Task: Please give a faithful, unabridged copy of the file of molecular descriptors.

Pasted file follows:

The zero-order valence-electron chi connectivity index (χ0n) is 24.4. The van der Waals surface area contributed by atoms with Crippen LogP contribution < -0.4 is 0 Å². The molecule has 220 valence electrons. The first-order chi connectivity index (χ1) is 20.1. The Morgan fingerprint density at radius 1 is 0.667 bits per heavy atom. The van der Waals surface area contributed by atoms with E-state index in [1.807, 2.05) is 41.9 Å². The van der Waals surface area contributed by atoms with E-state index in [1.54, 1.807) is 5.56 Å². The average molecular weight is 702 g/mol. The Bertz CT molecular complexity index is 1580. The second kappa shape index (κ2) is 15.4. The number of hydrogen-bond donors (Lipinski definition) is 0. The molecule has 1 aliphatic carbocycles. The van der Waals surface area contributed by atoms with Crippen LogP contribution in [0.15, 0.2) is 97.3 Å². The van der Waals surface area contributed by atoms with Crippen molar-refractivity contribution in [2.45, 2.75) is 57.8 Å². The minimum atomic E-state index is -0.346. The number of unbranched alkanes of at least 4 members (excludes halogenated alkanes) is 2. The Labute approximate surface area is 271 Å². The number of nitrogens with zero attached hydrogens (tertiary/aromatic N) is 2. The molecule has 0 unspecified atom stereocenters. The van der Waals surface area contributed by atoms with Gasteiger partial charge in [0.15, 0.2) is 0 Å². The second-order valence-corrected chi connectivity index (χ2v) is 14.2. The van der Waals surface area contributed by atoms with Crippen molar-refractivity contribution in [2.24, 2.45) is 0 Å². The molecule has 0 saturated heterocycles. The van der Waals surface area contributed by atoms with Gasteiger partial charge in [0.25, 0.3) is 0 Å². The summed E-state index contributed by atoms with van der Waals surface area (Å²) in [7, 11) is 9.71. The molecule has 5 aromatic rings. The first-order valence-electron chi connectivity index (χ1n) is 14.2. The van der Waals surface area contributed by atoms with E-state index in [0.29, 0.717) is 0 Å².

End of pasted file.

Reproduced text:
The zero-order valence-electron chi connectivity index (χ0n) is 24.4. The van der Waals surface area contributed by atoms with Crippen LogP contribution < -0.4 is 0 Å². The molecule has 220 valence electrons. The first-order chi connectivity index (χ1) is 20.1. The Morgan fingerprint density at radius 1 is 0.667 bits per heavy atom. The van der Waals surface area contributed by atoms with E-state index in [1.807, 2.05) is 41.9 Å². The van der Waals surface area contributed by atoms with E-state index in [1.54, 1.807) is 5.56 Å². The average molecular weight is 702 g/mol. The Bertz CT molecular complexity index is 1580. The second kappa shape index (κ2) is 15.4. The number of hydrogen-bond donors (Lipinski definition) is 0. The molecule has 1 aliphatic carbocycles. The van der Waals surface area contributed by atoms with Crippen LogP contribution in [0.15, 0.2) is 97.3 Å². The van der Waals surface area contributed by atoms with Crippen molar-refractivity contribution in [2.45, 2.75) is 57.8 Å². The minimum atomic E-state index is -0.346. The number of unbranched alkanes of at least 4 members (excludes halogenated alkanes) is 2. The Labute approximate surface area is 271 Å². The number of nitrogens with zero attached hydrogens (tertiary/aromatic N) is 2. The molecule has 0 unspecified atom stereocenters. The van der Waals surface area contributed by atoms with Gasteiger partial charge in [0.15, 0.2) is 0 Å². The second-order valence-corrected chi connectivity index (χ2v) is 14.2. The van der Waals surface area contributed by atoms with Crippen molar-refractivity contribution in [2.24, 2.45) is 0 Å². The molecule has 0 saturated heterocycles. The van der Waals surface area contributed by atoms with Gasteiger partial charge in [0.25, 0.3) is 0 Å². The summed E-state index contributed by atoms with van der Waals surface area (Å²) in [7, 11) is 9.71. The molecule has 5 aromatic rings. The first-order valence-electron chi connectivity index (χ1n) is 14.2. The van der Waals surface area contributed by atoms with E-state index in [0.29, 0.717) is 0 Å².